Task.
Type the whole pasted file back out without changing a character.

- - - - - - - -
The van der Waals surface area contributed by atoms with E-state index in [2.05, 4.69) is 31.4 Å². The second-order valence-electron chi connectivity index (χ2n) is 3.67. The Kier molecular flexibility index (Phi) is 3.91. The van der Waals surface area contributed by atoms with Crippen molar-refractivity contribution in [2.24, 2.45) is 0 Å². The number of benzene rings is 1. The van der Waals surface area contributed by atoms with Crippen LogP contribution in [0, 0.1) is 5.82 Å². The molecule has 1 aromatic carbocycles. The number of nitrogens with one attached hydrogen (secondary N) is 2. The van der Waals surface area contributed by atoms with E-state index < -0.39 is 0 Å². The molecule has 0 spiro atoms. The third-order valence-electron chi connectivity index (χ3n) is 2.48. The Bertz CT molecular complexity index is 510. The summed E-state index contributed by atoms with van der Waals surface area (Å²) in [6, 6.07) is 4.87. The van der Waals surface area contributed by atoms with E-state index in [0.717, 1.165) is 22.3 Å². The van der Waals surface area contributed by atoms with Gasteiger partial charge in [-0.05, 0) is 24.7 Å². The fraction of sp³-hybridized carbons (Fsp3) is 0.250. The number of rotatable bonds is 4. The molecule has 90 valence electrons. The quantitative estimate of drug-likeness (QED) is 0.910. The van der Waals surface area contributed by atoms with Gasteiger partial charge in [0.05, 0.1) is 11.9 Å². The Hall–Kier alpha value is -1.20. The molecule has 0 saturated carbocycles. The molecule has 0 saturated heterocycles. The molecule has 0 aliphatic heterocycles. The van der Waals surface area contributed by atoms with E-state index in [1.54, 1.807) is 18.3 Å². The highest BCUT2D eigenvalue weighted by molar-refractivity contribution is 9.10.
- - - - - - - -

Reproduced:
The van der Waals surface area contributed by atoms with E-state index in [2.05, 4.69) is 31.4 Å². The second-order valence-electron chi connectivity index (χ2n) is 3.67. The Kier molecular flexibility index (Phi) is 3.91. The van der Waals surface area contributed by atoms with Crippen molar-refractivity contribution in [2.24, 2.45) is 0 Å². The number of benzene rings is 1. The van der Waals surface area contributed by atoms with Crippen LogP contribution in [0, 0.1) is 5.82 Å². The molecule has 1 aromatic carbocycles. The number of nitrogens with one attached hydrogen (secondary N) is 2. The van der Waals surface area contributed by atoms with E-state index < -0.39 is 0 Å². The molecule has 0 spiro atoms. The third-order valence-electron chi connectivity index (χ3n) is 2.48. The Bertz CT molecular complexity index is 510. The summed E-state index contributed by atoms with van der Waals surface area (Å²) in [6, 6.07) is 4.87. The van der Waals surface area contributed by atoms with E-state index in [0.717, 1.165) is 22.3 Å². The van der Waals surface area contributed by atoms with Gasteiger partial charge in [-0.05, 0) is 24.7 Å². The fraction of sp³-hybridized carbons (Fsp3) is 0.250. The number of rotatable bonds is 4. The molecule has 90 valence electrons. The quantitative estimate of drug-likeness (QED) is 0.910. The van der Waals surface area contributed by atoms with Gasteiger partial charge in [0.05, 0.1) is 11.9 Å². The Hall–Kier alpha value is -1.20. The molecule has 0 saturated carbocycles. The molecule has 0 saturated heterocycles. The molecule has 0 aliphatic heterocycles. The van der Waals surface area contributed by atoms with E-state index in [1.54, 1.807) is 18.3 Å². The highest BCUT2D eigenvalue weighted by molar-refractivity contribution is 9.10.